Congratulations on being your own boss and best of luck to you!

Are You An Unknowing Beneficiary of a Life Insurance Policy?

Shockingly, there is nearly $1 billion in unclaimed life insurance benefits out there, pexels-photo-187107according to Consumer Reports.  That means that millions of people who were supposed to receive a life insurance benefit didn’t know they were supposed to receive it and did not pursue a claim.  Thankfully, the National Association of Insurance Commissioners (NAIC) are doing something about it.

NAIC recently launched a new online tool called the Life Insurance Policy Locator.  This tool will help consumers search for possible life insurance policy or annuity proceeds anywhere in the nation.  One of the problems consumers had in the past is that they may have suspected they or a family member was the beneficiary of a life insurance policy or annuity, but didn’t have key information like the policy number or the name of the insurance company. With the Life Insurance Policy Locator you can simply start with the person’s name.  Obviously, the more information you can provide is better, but not necessary to submit a request.

This is how it works:

  • Submit a request
    • NAIC will then ask participating companies to search their records to determine whether they have a life insurance policy or annuity contract in the name of the deceased.
    • If you are a beneficiary or authorized to receive information, companies that have policy information for you will respond directly to you.
    • It may take up to 90 business days to be contacted. The insurance company may require additional information from you like a notarized death certificate and documentation of your legal authority to request or obtain information about the deceased.
    • This service is completely free.

If you think that you might be a life insurance beneficiary, it doesn’t hurt to submit a request and see if part of that $1 billion could be yours.

Important News Regarding Changes to Medicare

medicaredotgovThe new year will bring changes to Medicare.  Click here to see what Medicare will cost in 2017.

Also, if you recently became eligible for Medicare, but thought it would be less expensive to keep your Marketplace coverage because you get financial assistance to pay for your Marketplace coverage, then the rest of this message is for you. 

When you became eligible for Medicare Part A (the hospital portion of Medicare that is usually premium-free), you also became ineligible for Marketplace financial assistance. So that means you will be on the hook for the full price of the Marketplace plan. This also means that you probably missed the open enrollment period for Medicare Part B (the other part of Medicare coverage that has a premium). And, it means that if you do try to get Medicare Part B now, you will pay a late enrollment penalty for the rest of your life.  But . . .

For a limited time, you can apply for “equitable relief” that will give you a Special Enrollment Period to enroll in Part B. It also means that they won’t apply a late enrollment penalty, but you must apply by MARCH 31, 2017!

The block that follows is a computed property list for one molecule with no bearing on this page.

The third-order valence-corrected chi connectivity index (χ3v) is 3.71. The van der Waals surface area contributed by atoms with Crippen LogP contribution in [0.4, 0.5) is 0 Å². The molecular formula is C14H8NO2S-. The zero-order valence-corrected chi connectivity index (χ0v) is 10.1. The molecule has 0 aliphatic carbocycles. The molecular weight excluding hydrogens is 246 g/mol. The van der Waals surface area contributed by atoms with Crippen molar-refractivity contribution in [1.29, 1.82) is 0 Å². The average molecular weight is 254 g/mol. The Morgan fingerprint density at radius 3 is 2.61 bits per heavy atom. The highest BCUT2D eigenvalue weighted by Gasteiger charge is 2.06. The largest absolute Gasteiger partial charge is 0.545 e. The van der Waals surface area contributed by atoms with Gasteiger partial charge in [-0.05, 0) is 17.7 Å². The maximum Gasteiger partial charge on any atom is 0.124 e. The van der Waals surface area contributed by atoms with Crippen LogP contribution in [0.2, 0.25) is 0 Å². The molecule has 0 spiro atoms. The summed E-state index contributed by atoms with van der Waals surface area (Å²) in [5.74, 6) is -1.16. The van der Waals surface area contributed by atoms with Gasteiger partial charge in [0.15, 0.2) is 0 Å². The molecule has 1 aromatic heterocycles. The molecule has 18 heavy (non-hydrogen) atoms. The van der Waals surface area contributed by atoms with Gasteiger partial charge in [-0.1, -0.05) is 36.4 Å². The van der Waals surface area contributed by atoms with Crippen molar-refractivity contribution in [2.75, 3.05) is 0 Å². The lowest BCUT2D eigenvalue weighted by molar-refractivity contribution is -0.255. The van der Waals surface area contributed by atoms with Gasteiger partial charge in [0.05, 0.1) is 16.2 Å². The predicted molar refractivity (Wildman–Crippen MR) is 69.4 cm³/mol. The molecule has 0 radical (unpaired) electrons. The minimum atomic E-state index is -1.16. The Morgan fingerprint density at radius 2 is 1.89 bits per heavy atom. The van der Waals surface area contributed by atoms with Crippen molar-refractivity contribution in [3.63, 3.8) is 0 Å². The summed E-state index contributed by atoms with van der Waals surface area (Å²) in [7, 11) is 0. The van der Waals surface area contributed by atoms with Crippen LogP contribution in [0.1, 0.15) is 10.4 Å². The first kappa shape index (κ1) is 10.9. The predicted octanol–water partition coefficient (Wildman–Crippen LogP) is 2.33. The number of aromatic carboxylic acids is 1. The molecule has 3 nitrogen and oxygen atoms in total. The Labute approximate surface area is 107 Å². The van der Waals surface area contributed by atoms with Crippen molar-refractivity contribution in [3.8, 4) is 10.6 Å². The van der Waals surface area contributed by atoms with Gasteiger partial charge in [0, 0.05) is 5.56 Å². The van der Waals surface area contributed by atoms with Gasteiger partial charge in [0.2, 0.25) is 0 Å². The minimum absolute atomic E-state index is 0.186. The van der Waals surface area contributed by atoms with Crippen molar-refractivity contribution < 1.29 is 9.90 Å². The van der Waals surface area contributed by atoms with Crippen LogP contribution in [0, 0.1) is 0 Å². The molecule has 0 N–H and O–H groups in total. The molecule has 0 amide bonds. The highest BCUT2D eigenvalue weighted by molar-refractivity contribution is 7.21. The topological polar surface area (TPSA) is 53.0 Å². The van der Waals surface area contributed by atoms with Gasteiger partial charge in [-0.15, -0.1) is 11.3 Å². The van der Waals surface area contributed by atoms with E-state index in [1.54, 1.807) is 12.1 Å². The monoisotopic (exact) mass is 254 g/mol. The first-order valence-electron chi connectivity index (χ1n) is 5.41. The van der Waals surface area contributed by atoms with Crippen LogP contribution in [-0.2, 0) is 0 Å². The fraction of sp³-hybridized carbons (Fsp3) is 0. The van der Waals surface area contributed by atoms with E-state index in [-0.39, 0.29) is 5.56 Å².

Some of you in this situation may have been notified of this program by mail. But it you weren’t notified, or lost the notice, or even feel you received misinformation about qualifying for financial assistance, you should contact the Social Security Administration (800-772-1213) to apply for the “equitable relief.”

Your application should include:

  • Any information or documentation you have on how you learned that the financial assistance would not apply and/or why you thought you could continue financial assistance.
  • Any letters (including the notice mentioned above), emails, notes from conversations
  • Or any other relevant information

And more good news – you don’t need to show that your confusion was caused by any particular source to qualify for this relief. You can just be confused.  We know health insurance is confusing!

To learn more about Making Sense of the Medicare Mazewatch our recorded webinar.

Gift Ideas for a Cancer Patient

triage-cancer-blog-gift-ideasWhen someone close to you is sick, the instinct is to shower that person with love in the form of chocolate, flowers, and balloons. This is a very kind instinct, but when someone is going through cancer treatment or in the hospital, you may need to rethink these gifts.

Chocolate and flowers each may present a possible problem for a cancer patient.  Depending on the type of cancer they have, they may have dietary restrictions, and sugar can be a forbidden ingredient.  Many hospitals are now banning flowers because of the germs and bugs they may carry. And you may want to stay away from mylar balloons, which pose a risk to power lines and there is a worldwide helium shortage.

So, what should you bring to a cancer patient? Really, anything that will bring comfort to the patient and is allowed in a hospital environment.  Here are a couple of ideas:

  • A cozy set of button-up pajamas, robe or slippers
  • Warm, fuzzy socks
  • A soft blanket
  • A basket of unscented lotions and lip balms
  • A good, funny book
  • A nice journal and pen